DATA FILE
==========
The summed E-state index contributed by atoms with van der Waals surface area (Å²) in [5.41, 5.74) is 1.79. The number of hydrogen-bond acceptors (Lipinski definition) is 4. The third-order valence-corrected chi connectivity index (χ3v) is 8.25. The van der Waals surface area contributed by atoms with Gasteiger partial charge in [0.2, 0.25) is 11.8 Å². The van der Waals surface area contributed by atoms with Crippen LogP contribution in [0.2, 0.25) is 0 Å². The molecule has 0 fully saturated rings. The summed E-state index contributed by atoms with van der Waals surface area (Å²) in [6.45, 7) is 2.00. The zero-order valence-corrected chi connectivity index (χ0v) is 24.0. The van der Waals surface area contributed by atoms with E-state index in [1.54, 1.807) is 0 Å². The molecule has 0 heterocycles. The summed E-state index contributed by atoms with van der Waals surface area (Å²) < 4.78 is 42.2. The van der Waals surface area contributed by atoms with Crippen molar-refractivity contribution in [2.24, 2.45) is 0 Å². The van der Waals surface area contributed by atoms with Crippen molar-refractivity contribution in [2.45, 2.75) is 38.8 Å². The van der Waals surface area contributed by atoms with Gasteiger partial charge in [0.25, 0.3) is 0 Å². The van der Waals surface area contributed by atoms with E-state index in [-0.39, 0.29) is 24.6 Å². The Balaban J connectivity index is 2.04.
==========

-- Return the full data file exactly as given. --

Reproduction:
The summed E-state index contributed by atoms with van der Waals surface area (Å²) in [5.41, 5.74) is 1.79. The number of hydrogen-bond acceptors (Lipinski definition) is 4. The third-order valence-corrected chi connectivity index (χ3v) is 8.25. The van der Waals surface area contributed by atoms with Gasteiger partial charge in [0.2, 0.25) is 11.8 Å². The van der Waals surface area contributed by atoms with Crippen LogP contribution in [0.2, 0.25) is 0 Å². The molecule has 0 fully saturated rings. The summed E-state index contributed by atoms with van der Waals surface area (Å²) in [6.45, 7) is 2.00. The zero-order valence-corrected chi connectivity index (χ0v) is 24.0. The van der Waals surface area contributed by atoms with E-state index in [1.54, 1.807) is 0 Å². The molecule has 0 heterocycles. The summed E-state index contributed by atoms with van der Waals surface area (Å²) < 4.78 is 42.2. The van der Waals surface area contributed by atoms with Crippen molar-refractivity contribution in [2.24, 2.45) is 0 Å². The van der Waals surface area contributed by atoms with Crippen molar-refractivity contribution in [2.45, 2.75) is 38.8 Å². The van der Waals surface area contributed by atoms with Gasteiger partial charge in [0.25, 0.3) is 0 Å². The van der Waals surface area contributed by atoms with E-state index in [-0.39, 0.29) is 24.6 Å². The Balaban J connectivity index is 2.04.